By Amine Mansour*
China’s competition authorities have the reputation of being aggressive. Qualcomm’s case confirms such reputation. On 10 February 2015, China’s National Development and Reform Commission (NDRC) imposed a fine of 6.088 billion Yuan (975 million dollars) on Qualcomm calculated on the basis of 8% of the company’s 2013 sales in China. This adds to several royalty concessions offered by Qualcomm to local manufacturers. Notwithstanding the significance of the amount of the fine, the highest antimonopoly fine ever exacted in China, Qualcomm decided not to appeal the decision.
According to the NDRC, the company held a dominant position in the CDMA, WCDMA and LTE chipset markets. The official statement (here in Chinese) comes out with very succinct information and characterizes the abuse in extremely broad terms. Below you will find a brief presentation of the case followed by some comments.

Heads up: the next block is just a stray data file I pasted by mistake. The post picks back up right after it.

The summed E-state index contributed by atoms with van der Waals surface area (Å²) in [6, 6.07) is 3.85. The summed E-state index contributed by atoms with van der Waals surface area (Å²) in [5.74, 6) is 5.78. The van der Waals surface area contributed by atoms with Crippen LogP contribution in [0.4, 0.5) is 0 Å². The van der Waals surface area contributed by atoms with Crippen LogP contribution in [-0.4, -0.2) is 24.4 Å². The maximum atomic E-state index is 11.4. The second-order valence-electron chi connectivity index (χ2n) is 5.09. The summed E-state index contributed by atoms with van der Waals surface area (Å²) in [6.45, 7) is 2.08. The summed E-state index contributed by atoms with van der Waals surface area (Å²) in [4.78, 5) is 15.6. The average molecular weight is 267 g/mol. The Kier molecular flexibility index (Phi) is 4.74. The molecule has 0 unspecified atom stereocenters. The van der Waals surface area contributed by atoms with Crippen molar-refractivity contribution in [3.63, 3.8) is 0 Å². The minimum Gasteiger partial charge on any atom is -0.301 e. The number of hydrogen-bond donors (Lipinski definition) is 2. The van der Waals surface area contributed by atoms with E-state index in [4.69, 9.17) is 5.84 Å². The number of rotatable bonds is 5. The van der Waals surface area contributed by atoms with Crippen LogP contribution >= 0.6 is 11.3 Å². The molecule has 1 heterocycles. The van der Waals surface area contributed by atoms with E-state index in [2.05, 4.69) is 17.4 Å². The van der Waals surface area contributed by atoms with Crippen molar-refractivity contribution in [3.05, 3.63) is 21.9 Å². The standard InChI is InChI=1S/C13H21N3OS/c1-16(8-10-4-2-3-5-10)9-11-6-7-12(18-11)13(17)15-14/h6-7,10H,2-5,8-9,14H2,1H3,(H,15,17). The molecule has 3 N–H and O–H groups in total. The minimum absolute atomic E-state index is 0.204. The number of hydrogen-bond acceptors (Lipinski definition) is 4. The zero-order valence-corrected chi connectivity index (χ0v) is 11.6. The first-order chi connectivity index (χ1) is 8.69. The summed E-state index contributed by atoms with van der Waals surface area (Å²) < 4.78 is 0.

First, the decision points out that Qualcomm was charging excessive royalty fees. In this respect, the company refused to provide its licensees with a list of its available patents from where they could choose and forced them to accept a package that includes out of date patents. Taking this into account, the NDRC held that the price charged was unreasonable. Second, the press statement highlights a tying mechanism in Qualcomm’s patent licensing activity. In particular, the NDRC points out the fact that Qualcomm tied, with no justification, licenses for wireless and non-wireless technology forcing Chinese customers to pay for unwanted licenses. Third, it is stated that Qualcomm abused its dominant position by adding unreasonable conditions on the sale of baseband chips. As a result the NDRC states that “Qualcomm’s acts to eliminate or restrict market competition, hinder and inhibit technological innovation and development and harm the interests of consumers violating China’s anti-monopoly law”. To address those issues, Qualcomm offered a corrective measures package. This package consists of the following actions (details in the Qualcomm press release).